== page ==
Some people say they actually plan on relapsing or have consciously already thrown away their quits. Video introduces two articles that explain these kind of intentional actions and ways of avoiding falling into such a trap yourself.
"I think I have decided to go back to smoking"
I wrote the following letter to a member who had quit for 18 days and wrote a post saying he was probably going back to smoking that particular evening. This was my reply to him. I don't know if this member is off smoking or if he is even still a member. But the reply applies to everyone here who ever thinks they consciously really want to go back to smoking.
You are at a point that all of our members are at who are nicotine free for at least three days. You are free to choose now. You can choose to smoke nothing–you can also choose to smoke full-fledged again until it cripples then kills you. If your choice is to relapse and go back to smoking again you know what to do. Tonight will be as good as any time. Although, as long as your goal is to smoke until it kills you, why fret the rest of the afternoon, now is as good as time as to relapse as any.
So again–as long as your goal is to smoke till it kills you–you know what to do. As long as you know you will be smoking tonight, today would be a good time to do some estate planning too. Get your will, living will, durable power of attorney, organ donation papers signed in case there are any organs worth harvesting after smoking takes it tolls throughout your body, and maybe call your insurance agent and see about getting some disability insurance. Just in case cigarettes don't cause a sudden death scenario, you want to make sure to have money available in the event of a long disabling illness. Cigarettes can cause plenty of them.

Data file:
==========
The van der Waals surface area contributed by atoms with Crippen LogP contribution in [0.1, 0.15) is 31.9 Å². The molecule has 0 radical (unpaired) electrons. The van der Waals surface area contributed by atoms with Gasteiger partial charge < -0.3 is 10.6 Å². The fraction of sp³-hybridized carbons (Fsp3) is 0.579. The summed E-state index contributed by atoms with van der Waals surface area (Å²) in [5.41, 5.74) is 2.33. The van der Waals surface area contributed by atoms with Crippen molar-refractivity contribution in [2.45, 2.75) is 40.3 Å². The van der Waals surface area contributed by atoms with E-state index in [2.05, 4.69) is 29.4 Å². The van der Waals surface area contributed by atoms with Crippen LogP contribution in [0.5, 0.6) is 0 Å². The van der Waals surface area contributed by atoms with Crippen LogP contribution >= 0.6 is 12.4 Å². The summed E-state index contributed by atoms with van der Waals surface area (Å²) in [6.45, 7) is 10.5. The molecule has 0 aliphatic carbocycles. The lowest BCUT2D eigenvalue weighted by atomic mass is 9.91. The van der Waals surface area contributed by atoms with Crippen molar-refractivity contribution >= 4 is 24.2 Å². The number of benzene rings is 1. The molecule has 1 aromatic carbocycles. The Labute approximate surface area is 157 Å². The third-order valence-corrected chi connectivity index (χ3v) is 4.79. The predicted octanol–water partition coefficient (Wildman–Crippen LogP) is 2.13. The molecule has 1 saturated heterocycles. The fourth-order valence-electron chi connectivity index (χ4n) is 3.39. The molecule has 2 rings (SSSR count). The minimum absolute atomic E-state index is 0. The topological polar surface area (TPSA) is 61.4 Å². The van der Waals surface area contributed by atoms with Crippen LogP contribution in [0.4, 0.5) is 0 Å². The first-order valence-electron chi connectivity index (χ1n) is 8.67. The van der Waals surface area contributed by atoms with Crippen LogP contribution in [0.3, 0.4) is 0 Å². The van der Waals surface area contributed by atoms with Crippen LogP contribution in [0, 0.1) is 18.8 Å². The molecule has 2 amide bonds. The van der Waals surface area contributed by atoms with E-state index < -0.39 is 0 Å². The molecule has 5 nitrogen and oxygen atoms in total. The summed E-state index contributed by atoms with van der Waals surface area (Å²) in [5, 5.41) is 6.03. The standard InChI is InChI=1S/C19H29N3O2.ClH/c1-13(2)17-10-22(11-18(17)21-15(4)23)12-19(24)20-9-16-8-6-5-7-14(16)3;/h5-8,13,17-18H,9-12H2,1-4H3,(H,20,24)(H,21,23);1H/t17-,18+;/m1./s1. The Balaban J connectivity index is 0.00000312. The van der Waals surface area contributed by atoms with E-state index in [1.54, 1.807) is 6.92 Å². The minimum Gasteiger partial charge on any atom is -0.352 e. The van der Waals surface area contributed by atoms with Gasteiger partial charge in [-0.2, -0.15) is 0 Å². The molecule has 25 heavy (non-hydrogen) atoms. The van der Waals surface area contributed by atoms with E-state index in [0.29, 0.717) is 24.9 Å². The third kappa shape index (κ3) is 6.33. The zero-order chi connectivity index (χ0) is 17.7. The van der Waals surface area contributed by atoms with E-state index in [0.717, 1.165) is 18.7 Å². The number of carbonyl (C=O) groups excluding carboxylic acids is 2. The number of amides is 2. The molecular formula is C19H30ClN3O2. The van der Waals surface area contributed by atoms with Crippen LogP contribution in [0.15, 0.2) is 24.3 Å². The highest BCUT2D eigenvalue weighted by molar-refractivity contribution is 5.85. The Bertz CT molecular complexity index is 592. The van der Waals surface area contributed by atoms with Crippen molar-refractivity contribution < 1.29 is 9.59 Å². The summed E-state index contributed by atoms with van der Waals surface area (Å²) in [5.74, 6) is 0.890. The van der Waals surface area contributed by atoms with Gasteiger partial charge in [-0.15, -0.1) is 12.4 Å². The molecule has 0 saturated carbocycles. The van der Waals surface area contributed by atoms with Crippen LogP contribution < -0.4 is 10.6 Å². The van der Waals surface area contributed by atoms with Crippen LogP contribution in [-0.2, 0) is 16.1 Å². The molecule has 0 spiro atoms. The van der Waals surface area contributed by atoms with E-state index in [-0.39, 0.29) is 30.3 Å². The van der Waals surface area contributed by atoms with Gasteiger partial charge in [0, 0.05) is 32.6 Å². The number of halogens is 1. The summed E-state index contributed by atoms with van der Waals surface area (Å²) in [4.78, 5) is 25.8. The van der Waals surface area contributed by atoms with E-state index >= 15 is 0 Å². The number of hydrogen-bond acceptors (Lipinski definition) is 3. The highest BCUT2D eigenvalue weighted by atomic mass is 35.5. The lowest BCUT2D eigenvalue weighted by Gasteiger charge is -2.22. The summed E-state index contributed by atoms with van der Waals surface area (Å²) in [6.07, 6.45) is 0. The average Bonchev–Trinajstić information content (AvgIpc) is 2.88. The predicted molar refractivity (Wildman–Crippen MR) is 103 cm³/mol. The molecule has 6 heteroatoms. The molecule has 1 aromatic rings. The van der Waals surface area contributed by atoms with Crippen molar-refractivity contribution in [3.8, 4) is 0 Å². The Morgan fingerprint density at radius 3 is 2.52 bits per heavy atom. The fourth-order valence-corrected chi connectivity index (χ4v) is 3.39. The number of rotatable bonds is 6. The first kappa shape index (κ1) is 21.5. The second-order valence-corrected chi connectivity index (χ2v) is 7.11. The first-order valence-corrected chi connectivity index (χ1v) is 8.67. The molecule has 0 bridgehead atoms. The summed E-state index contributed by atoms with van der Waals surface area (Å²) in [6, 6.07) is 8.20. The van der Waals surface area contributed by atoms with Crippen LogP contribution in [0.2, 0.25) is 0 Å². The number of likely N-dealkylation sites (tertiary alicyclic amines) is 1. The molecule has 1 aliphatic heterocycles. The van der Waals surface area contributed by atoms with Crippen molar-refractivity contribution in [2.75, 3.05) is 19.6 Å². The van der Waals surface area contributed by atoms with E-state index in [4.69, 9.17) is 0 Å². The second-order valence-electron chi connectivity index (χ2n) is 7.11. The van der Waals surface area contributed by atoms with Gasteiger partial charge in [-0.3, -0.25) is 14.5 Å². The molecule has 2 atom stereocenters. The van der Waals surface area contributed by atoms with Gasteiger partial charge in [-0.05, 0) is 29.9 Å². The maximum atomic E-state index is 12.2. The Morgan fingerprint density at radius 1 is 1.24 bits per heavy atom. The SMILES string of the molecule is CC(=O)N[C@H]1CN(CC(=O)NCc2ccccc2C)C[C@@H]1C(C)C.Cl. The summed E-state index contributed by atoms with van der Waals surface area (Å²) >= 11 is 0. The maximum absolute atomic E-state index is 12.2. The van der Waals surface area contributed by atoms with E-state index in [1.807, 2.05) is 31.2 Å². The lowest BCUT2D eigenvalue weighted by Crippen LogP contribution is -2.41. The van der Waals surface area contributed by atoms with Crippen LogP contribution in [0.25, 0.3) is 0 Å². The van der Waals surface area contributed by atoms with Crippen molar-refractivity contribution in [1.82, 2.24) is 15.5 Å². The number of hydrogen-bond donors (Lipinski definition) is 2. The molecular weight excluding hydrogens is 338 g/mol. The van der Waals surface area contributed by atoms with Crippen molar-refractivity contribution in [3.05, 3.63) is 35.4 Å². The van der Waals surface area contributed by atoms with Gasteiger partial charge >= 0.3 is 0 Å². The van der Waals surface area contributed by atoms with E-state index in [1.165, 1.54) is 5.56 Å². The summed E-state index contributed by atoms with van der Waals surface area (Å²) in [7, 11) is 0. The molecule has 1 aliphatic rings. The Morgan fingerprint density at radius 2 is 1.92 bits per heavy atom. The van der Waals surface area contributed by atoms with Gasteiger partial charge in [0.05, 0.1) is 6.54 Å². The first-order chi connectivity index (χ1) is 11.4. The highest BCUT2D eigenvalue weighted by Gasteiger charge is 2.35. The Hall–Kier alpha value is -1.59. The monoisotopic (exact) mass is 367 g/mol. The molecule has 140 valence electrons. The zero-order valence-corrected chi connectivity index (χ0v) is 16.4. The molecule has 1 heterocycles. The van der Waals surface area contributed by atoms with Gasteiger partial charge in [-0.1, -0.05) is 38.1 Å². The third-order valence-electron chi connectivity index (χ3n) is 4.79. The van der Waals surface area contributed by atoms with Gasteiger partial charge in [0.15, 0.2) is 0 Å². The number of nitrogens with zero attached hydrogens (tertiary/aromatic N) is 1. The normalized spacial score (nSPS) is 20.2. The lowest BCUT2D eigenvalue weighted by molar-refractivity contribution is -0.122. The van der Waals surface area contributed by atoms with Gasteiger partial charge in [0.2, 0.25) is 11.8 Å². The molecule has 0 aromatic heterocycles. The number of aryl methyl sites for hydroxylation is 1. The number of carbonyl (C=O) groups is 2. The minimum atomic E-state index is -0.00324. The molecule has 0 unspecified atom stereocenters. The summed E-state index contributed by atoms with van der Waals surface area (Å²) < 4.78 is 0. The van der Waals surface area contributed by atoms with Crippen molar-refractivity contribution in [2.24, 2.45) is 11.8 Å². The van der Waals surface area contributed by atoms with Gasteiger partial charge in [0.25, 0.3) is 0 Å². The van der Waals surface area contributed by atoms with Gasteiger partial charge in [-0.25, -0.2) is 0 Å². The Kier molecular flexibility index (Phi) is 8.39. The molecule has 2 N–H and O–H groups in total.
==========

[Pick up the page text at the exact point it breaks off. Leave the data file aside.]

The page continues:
One of the most common ways cigarettes accomplish this goal is to destroy your lungs and breathing ability. Who knows for sure there will be enough money to take care of your needs when you can no longer breath on your own. In fact, if money gets too tight and you can't work, affording cigarettes will be a real problem then. So insurance shopping will be a good way to spend the afternoon now. By the way, you will have to state that you are going for the insurance because you are planning on becoming a long-term smoker. Insurance companies need to know this so they can adjust your premiums accordingly. If you were to mislead them and say you are a non-smoker, when the disease strikes and you expect payments–you may be in for a terrible shock to find out that you will not collect for signing up under false pretenses.
Another good thought for today is maybe prepay for a plot and funeral arrangements now. You can save a bundle. Most of us don't like to think about such things but it sounds like you are planning for a life and death decision tonight so why not make a number of them.
So again–as long as your goal is to start your slow motion suicide into action, you know what to do. If by any chance you were not really considering going back to smoking till it cripples and kills you–you may want to have some contingency plans set up for tonight too. Maybe take the money that is going to be earmarked to smoking for the next month, which may be hundreds of dollars and go out and have a really good time treating yourself to things that wont kill you. You will be able to do a lot more of this as long as you always remember to never take another puff!
“I made a conscious decision to smoke”